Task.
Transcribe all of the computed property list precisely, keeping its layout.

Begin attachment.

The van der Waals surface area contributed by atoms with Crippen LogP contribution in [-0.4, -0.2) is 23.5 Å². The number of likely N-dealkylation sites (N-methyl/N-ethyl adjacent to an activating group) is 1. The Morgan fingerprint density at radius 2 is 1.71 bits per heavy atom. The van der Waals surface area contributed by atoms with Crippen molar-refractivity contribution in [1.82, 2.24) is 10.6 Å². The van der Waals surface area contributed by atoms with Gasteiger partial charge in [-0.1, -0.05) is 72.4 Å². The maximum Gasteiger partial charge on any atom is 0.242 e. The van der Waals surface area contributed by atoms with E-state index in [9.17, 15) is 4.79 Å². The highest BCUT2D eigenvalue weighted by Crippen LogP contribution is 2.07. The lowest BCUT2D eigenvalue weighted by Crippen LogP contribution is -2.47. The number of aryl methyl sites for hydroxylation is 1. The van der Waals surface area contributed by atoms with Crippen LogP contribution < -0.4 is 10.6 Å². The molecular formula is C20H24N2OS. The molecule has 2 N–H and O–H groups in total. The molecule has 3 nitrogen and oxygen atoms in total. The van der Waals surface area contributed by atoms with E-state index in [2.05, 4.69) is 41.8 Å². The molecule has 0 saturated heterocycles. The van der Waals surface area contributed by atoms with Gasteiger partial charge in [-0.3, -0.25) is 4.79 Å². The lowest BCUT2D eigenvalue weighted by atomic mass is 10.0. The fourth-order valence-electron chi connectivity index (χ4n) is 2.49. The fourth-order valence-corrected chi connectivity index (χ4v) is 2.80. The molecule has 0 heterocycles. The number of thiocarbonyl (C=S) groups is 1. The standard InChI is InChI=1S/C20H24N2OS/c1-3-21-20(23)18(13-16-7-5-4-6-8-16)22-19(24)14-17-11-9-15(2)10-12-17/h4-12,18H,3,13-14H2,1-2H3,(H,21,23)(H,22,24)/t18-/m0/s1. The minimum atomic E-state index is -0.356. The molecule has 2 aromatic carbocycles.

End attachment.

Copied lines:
The van der Waals surface area contributed by atoms with Crippen LogP contribution in [-0.4, -0.2) is 23.5 Å². The number of likely N-dealkylation sites (N-methyl/N-ethyl adjacent to an activating group) is 1. The Morgan fingerprint density at radius 2 is 1.71 bits per heavy atom. The van der Waals surface area contributed by atoms with Crippen molar-refractivity contribution in [1.82, 2.24) is 10.6 Å². The van der Waals surface area contributed by atoms with Gasteiger partial charge in [-0.1, -0.05) is 72.4 Å². The maximum Gasteiger partial charge on any atom is 0.242 e. The van der Waals surface area contributed by atoms with E-state index in [9.17, 15) is 4.79 Å². The highest BCUT2D eigenvalue weighted by Crippen LogP contribution is 2.07. The lowest BCUT2D eigenvalue weighted by Crippen LogP contribution is -2.47. The number of aryl methyl sites for hydroxylation is 1. The van der Waals surface area contributed by atoms with Crippen LogP contribution < -0.4 is 10.6 Å². The molecular formula is C20H24N2OS. The molecule has 2 N–H and O–H groups in total. The molecule has 3 nitrogen and oxygen atoms in total. The van der Waals surface area contributed by atoms with E-state index in [2.05, 4.69) is 41.8 Å². The molecule has 0 saturated heterocycles. The van der Waals surface area contributed by atoms with Gasteiger partial charge in [-0.3, -0.25) is 4.79 Å². The lowest BCUT2D eigenvalue weighted by atomic mass is 10.0. The fourth-order valence-electron chi connectivity index (χ4n) is 2.49. The fourth-order valence-corrected chi connectivity index (χ4v) is 2.80. The molecule has 0 heterocycles. The number of thiocarbonyl (C=S) groups is 1. The standard InChI is InChI=1S/C20H24N2OS/c1-3-21-20(23)18(13-16-7-5-4-6-8-16)22-19(24)14-17-11-9-15(2)10-12-17/h4-12,18H,3,13-14H2,1-2H3,(H,21,23)(H,22,24)/t18-/m0/s1. The minimum atomic E-state index is -0.356. The molecule has 2 aromatic carbocycles.